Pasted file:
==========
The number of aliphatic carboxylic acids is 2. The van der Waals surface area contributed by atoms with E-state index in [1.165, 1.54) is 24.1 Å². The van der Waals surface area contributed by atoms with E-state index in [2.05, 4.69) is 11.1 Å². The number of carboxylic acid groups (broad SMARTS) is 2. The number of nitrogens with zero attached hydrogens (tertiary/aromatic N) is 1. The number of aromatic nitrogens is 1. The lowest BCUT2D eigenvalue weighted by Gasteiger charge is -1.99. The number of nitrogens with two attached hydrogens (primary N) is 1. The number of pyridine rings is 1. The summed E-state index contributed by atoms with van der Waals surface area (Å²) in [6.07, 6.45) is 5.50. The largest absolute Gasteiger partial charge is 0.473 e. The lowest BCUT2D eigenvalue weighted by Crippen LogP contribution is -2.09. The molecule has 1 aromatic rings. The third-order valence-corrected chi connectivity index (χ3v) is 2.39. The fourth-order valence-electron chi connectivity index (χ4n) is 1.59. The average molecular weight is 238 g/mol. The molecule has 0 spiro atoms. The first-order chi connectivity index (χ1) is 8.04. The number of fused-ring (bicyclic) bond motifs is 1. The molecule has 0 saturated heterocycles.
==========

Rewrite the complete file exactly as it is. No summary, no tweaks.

The number of aliphatic carboxylic acids is 2. The van der Waals surface area contributed by atoms with E-state index in [1.165, 1.54) is 24.1 Å². The van der Waals surface area contributed by atoms with E-state index in [2.05, 4.69) is 11.1 Å². The number of carboxylic acid groups (broad SMARTS) is 2. The number of nitrogens with zero attached hydrogens (tertiary/aromatic N) is 1. The number of aromatic nitrogens is 1. The lowest BCUT2D eigenvalue weighted by Gasteiger charge is -1.99. The number of nitrogens with two attached hydrogens (primary N) is 1. The number of pyridine rings is 1. The summed E-state index contributed by atoms with van der Waals surface area (Å²) in [6.07, 6.45) is 5.50. The largest absolute Gasteiger partial charge is 0.473 e. The lowest BCUT2D eigenvalue weighted by Crippen LogP contribution is -2.09. The molecule has 1 aromatic rings. The third-order valence-corrected chi connectivity index (χ3v) is 2.39. The fourth-order valence-electron chi connectivity index (χ4n) is 1.59. The average molecular weight is 238 g/mol. The molecule has 0 spiro atoms. The first-order chi connectivity index (χ1) is 8.04. The number of fused-ring (bicyclic) bond motifs is 1. The molecule has 0 saturated heterocycles.